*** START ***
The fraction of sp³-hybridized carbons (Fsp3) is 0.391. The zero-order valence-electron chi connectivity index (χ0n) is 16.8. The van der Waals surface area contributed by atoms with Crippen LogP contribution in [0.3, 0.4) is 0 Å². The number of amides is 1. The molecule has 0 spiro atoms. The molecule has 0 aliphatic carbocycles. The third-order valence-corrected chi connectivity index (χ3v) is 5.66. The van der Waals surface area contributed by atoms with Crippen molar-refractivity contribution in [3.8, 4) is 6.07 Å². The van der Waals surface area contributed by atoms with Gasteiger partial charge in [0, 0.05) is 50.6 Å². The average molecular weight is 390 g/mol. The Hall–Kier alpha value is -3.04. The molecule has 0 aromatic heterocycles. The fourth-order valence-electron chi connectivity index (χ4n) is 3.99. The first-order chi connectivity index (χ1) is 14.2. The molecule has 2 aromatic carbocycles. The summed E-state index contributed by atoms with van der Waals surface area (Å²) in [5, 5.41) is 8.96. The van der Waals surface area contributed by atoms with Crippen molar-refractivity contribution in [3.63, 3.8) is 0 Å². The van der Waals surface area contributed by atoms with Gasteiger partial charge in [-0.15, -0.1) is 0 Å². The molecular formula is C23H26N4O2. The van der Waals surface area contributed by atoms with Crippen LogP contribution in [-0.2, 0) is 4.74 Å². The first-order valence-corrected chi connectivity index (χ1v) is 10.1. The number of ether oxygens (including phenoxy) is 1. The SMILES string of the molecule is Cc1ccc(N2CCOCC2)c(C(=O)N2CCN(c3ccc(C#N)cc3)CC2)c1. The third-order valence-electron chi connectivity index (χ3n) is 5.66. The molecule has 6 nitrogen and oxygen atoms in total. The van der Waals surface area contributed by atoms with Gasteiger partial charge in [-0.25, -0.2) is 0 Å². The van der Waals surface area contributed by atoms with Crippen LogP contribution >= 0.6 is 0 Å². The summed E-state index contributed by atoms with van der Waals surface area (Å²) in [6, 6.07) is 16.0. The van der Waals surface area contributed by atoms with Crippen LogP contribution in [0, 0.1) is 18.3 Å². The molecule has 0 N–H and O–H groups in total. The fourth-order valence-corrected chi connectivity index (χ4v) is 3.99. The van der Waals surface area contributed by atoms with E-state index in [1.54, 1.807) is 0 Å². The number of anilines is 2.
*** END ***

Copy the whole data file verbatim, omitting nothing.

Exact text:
The fraction of sp³-hybridized carbons (Fsp3) is 0.391. The zero-order valence-electron chi connectivity index (χ0n) is 16.8. The van der Waals surface area contributed by atoms with Crippen LogP contribution in [0.3, 0.4) is 0 Å². The number of amides is 1. The molecule has 0 spiro atoms. The molecule has 0 aliphatic carbocycles. The third-order valence-corrected chi connectivity index (χ3v) is 5.66. The van der Waals surface area contributed by atoms with Crippen molar-refractivity contribution in [3.8, 4) is 6.07 Å². The van der Waals surface area contributed by atoms with Gasteiger partial charge in [0, 0.05) is 50.6 Å². The average molecular weight is 390 g/mol. The Hall–Kier alpha value is -3.04. The molecule has 0 aromatic heterocycles. The fourth-order valence-electron chi connectivity index (χ4n) is 3.99. The first-order chi connectivity index (χ1) is 14.2. The molecule has 2 aromatic carbocycles. The summed E-state index contributed by atoms with van der Waals surface area (Å²) in [5, 5.41) is 8.96. The van der Waals surface area contributed by atoms with Crippen molar-refractivity contribution in [3.63, 3.8) is 0 Å². The van der Waals surface area contributed by atoms with Gasteiger partial charge in [-0.15, -0.1) is 0 Å². The molecular formula is C23H26N4O2. The van der Waals surface area contributed by atoms with Crippen LogP contribution in [-0.2, 0) is 4.74 Å². The first-order valence-corrected chi connectivity index (χ1v) is 10.1. The number of ether oxygens (including phenoxy) is 1. The SMILES string of the molecule is Cc1ccc(N2CCOCC2)c(C(=O)N2CCN(c3ccc(C#N)cc3)CC2)c1. The third-order valence-electron chi connectivity index (χ3n) is 5.66. The molecule has 6 nitrogen and oxygen atoms in total. The van der Waals surface area contributed by atoms with Gasteiger partial charge in [-0.25, -0.2) is 0 Å². The van der Waals surface area contributed by atoms with Crippen LogP contribution >= 0.6 is 0 Å². The summed E-state index contributed by atoms with van der Waals surface area (Å²) in [6, 6.07) is 16.0. The van der Waals surface area contributed by atoms with Crippen LogP contribution in [0, 0.1) is 18.3 Å². The molecule has 0 N–H and O–H groups in total. The fourth-order valence-corrected chi connectivity index (χ4v) is 3.99. The van der Waals surface area contributed by atoms with E-state index in [1.54, 1.807) is 0 Å². The number of anilines is 2.